fill the void - bdunagan

01 Mar 2010
iPhone Tip: Larger Hit Area for UIButton

2010-08-18 Update: I added a section explaining how to programmatically grow the touchable area of a UIButton via hitTest.

Apple’s iPhone HIG estimates 44x44 pixels is a good hit area for a UI element. If the button isn’t that big, don’t let the user realize that: make the hit area larger than the button.

The UINavigationItem button is an excellent example of this larger hit area. Try touching near (but not on) the standard “Back” button in any navigation-based iPhone app. It responds. I never even noticed this interaction until I started this post, and that’s precisely the goal.

But when Apple doesn’t auto-extend the hit area, the developer should. There are two approaches:

A Larger Target

I can programmatically grow the area of the button by subclassing UIButton and overriding UIView::hitTest:

- (UIView *)hitTest:(CGPoint)point withEvent:(UIEvent *)event {
	int errorMargin = 30;
	CGRect largerFrame = CGRectMake(0 - errorMargin, 0 - errorMargin, self.frame.size.width + errorMargin, self.frame.size.height + errorMargin);
	return (CGRectContainsPoint(largerFrame, point) == 1) ? self : nil;

An Invisible Button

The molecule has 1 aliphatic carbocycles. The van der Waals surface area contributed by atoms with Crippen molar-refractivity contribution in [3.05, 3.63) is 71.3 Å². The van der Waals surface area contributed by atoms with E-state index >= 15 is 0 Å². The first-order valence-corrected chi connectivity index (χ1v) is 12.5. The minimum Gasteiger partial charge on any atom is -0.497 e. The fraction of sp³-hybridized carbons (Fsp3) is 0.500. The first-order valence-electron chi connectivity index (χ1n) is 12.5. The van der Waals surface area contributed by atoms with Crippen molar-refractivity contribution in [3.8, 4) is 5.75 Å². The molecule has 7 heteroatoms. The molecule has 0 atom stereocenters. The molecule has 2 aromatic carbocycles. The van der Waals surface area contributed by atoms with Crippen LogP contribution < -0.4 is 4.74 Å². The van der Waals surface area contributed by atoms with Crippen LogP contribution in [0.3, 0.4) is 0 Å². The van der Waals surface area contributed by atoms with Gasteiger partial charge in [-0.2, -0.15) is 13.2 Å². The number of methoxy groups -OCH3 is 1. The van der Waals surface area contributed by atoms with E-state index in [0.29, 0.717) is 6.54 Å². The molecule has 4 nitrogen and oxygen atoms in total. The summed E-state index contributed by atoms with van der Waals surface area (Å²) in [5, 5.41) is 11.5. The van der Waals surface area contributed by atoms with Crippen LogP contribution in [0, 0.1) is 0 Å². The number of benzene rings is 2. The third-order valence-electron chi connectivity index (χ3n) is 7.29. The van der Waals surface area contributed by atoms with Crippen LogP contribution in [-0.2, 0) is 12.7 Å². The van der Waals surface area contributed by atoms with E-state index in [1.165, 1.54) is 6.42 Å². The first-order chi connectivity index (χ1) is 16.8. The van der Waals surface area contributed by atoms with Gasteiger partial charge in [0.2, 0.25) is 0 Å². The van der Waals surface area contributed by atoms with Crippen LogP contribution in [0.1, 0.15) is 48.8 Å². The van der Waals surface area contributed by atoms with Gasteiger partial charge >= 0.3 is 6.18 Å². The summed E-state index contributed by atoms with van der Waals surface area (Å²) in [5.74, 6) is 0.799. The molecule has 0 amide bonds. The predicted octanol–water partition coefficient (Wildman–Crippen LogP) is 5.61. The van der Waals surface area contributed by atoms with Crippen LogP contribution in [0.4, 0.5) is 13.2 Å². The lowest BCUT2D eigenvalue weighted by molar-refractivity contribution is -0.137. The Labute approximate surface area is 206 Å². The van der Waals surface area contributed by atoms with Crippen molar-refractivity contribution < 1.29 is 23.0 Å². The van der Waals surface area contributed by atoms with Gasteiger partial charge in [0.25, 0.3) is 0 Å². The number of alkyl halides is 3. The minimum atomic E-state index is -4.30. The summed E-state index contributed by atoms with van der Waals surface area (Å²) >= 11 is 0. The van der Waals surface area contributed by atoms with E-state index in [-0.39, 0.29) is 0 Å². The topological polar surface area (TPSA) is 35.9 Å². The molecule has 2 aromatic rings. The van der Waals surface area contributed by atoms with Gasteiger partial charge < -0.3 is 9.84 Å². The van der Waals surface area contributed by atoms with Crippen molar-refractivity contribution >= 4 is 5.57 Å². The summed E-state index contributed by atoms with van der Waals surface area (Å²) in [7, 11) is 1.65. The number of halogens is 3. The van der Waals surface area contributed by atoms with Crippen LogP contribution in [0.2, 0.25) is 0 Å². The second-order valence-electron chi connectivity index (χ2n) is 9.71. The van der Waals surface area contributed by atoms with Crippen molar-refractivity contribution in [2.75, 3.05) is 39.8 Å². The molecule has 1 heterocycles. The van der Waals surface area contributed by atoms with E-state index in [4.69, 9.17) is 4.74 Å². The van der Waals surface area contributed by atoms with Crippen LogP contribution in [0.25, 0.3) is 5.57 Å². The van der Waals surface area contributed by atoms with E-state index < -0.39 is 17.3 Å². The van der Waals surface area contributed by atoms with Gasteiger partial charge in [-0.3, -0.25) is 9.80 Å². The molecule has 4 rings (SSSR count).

For the invisible button, use Interface Builder to create a large UIButtonTypeCustom UIButton, hook up its touchDown, touchUpInside, touchUpOutside events to custom selectors in the controller, and use UIButton::setHighlighted on the original button to mimic a real tap, as described in this spot-on StackOverflow comment. (And don’t try setting the button’s alpha to zero; the button will no longer respond to touch events.)

Either way, an oversized hit area is especially necessary for smaller buttons, like the 29x31 “Detail Disclosure” button (UIButtonTypeDetailDisclosure) or the 18x19 “Info Light” button (UIButtonTypeInfoLight). Try simply adding the “Info Light” i button to a blank screen, running it on a device, and tapping it; it’s frustratingly small.

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